Eating for your genes From low-fat to low-carb and from ketogenic to paleolithic, there was no shortage of experimental diets in recent decades. Nutrition experts leveraged food science and human biology to develop healthier eating behaviours. Almost inevitably, successful programmes adopted by millions of people are quickly demoted to the status of fads when they no longer reflect contemporary lifestyles, or when longitudinal studies and new science challenge their original claims. But the diet movement has popularised the link between food and body types, foregrounding the trend towards personalised nutrition. British physician was busy exploring the overlaps between diet and genetics as far back as the early 1900s, but the Human Genome Project completed almost a century later, provided the foundations for the disciplines of nutrigenetics and nutrigenomics. Nutrigenetics studies how different people process different nutrients based on variations in their genetic make-up. This emerging field promises to help individuals identify the foods that allow their metabolism to perform at optimal levels. The combinations of nutrients pose a direct influence on gene expression, creating a whole new sphere of study in nutrigenomics. Eating disorders are on the rise while unhealthy consumption of alcohol, caffeine, fast-foods, and other high-risk habits are exposing more people to illnesses. Now, breakthroughs in research are opening a new paradigm for nutrition, leading to gene-type diets that help to prevent and reduce a spectrum of diseases. By aligning food intake with a person’s genetic profile, personalised nutrition seeks to create unique eating protocols that facilitate physical and mental wellbeing of every individual. 25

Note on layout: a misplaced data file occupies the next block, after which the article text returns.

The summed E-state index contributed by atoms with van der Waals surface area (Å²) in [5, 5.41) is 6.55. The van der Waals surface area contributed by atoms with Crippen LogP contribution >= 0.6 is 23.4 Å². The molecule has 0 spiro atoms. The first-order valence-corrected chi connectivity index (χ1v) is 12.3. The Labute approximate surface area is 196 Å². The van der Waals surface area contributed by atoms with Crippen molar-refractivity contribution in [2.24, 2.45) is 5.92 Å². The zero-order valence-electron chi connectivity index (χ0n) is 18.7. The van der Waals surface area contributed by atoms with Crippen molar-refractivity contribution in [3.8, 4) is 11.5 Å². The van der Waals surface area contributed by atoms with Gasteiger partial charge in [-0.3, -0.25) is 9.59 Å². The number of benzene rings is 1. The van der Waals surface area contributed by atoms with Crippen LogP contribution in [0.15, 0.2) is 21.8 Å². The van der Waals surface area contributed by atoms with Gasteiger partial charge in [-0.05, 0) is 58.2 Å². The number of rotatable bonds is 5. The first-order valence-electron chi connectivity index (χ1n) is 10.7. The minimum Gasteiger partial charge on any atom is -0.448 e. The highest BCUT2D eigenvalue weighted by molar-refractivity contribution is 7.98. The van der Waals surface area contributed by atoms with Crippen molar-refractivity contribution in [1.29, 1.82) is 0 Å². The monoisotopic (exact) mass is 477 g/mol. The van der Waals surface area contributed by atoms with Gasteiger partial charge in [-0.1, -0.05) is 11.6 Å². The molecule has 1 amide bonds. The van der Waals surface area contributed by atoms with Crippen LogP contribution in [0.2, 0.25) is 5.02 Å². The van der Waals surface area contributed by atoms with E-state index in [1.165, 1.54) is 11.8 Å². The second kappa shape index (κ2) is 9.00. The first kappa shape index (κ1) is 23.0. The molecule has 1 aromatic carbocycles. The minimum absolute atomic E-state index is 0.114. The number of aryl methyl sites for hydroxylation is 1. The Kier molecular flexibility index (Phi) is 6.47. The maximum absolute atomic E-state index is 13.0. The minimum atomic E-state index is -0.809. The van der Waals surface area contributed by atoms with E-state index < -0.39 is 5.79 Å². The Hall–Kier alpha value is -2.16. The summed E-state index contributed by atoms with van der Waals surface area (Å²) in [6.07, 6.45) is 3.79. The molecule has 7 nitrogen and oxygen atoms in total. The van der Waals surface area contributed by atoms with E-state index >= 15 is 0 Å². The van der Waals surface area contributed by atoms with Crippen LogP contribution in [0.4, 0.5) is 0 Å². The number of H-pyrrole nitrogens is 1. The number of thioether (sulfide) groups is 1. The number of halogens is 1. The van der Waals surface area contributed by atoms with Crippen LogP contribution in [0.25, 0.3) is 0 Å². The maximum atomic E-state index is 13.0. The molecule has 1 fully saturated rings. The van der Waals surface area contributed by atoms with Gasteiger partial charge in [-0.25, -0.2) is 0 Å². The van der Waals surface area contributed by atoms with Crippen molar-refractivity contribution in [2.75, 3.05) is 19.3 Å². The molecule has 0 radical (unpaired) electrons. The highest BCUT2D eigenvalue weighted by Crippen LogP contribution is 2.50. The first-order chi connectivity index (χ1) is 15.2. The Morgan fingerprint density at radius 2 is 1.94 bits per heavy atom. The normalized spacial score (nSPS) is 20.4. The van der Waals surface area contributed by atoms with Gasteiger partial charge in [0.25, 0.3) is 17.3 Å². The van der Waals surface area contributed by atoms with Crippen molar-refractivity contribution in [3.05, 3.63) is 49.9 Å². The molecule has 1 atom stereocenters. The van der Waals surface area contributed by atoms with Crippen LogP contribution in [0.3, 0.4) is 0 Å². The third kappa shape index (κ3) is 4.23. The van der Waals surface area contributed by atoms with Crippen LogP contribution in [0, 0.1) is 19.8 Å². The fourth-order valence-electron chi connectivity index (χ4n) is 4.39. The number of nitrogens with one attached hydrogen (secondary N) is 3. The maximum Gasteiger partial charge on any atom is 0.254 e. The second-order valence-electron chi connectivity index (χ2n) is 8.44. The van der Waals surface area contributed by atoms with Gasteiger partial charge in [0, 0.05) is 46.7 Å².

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Corporate DispatchPro

Varying food tastes may, in fact, be attributed to specific genetic compositions as culinary diversity between cultures shows. Understanding the correlation between genes and personal nutrition takes these nuances to a deeper level still and pave the way for the development of new food products. Nutrigenetics and nutrigenomics are still young sciences, but their importance to nutrition counselling is growing. Personal nutrition covers an extent of factors that include an individual’s lifestyle, health history, and life goals, and gene profiles add a bio-chemical dimension to particular requirements. The ancient adage wisely points out that we are what we eat, but in the future it is more likely that we eat what we are. 27